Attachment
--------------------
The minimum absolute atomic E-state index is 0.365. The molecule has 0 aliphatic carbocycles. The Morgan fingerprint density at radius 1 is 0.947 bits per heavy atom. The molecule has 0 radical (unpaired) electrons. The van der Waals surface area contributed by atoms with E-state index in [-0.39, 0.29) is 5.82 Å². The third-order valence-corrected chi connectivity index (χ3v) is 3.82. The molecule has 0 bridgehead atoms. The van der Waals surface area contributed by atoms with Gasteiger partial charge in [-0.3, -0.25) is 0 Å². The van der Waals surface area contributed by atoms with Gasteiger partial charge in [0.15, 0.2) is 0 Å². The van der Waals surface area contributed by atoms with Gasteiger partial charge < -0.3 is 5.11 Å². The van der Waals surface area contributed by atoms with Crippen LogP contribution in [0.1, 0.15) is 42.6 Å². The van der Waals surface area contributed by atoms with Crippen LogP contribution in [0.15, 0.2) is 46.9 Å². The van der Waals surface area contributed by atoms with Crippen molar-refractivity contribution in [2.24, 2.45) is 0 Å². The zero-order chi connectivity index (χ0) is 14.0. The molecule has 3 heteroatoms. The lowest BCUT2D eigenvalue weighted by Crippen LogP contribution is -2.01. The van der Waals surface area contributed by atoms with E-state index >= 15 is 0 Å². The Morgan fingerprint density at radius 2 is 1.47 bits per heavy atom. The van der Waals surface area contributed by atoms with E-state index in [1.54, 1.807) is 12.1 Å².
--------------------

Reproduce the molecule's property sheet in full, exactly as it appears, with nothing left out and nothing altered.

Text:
The minimum absolute atomic E-state index is 0.365. The molecule has 0 aliphatic carbocycles. The Morgan fingerprint density at radius 1 is 0.947 bits per heavy atom. The molecule has 0 radical (unpaired) electrons. The van der Waals surface area contributed by atoms with E-state index in [-0.39, 0.29) is 5.82 Å². The third-order valence-corrected chi connectivity index (χ3v) is 3.82. The molecule has 0 bridgehead atoms. The van der Waals surface area contributed by atoms with Gasteiger partial charge in [-0.3, -0.25) is 0 Å². The van der Waals surface area contributed by atoms with Gasteiger partial charge in [0.15, 0.2) is 0 Å². The van der Waals surface area contributed by atoms with Gasteiger partial charge < -0.3 is 5.11 Å². The van der Waals surface area contributed by atoms with Crippen LogP contribution in [0.1, 0.15) is 42.6 Å². The van der Waals surface area contributed by atoms with Crippen LogP contribution in [0.15, 0.2) is 46.9 Å². The van der Waals surface area contributed by atoms with Crippen molar-refractivity contribution in [2.24, 2.45) is 0 Å². The zero-order chi connectivity index (χ0) is 14.0. The molecule has 3 heteroatoms. The lowest BCUT2D eigenvalue weighted by Crippen LogP contribution is -2.01. The van der Waals surface area contributed by atoms with E-state index >= 15 is 0 Å². The Morgan fingerprint density at radius 2 is 1.47 bits per heavy atom. The van der Waals surface area contributed by atoms with E-state index in [1.54, 1.807) is 12.1 Å².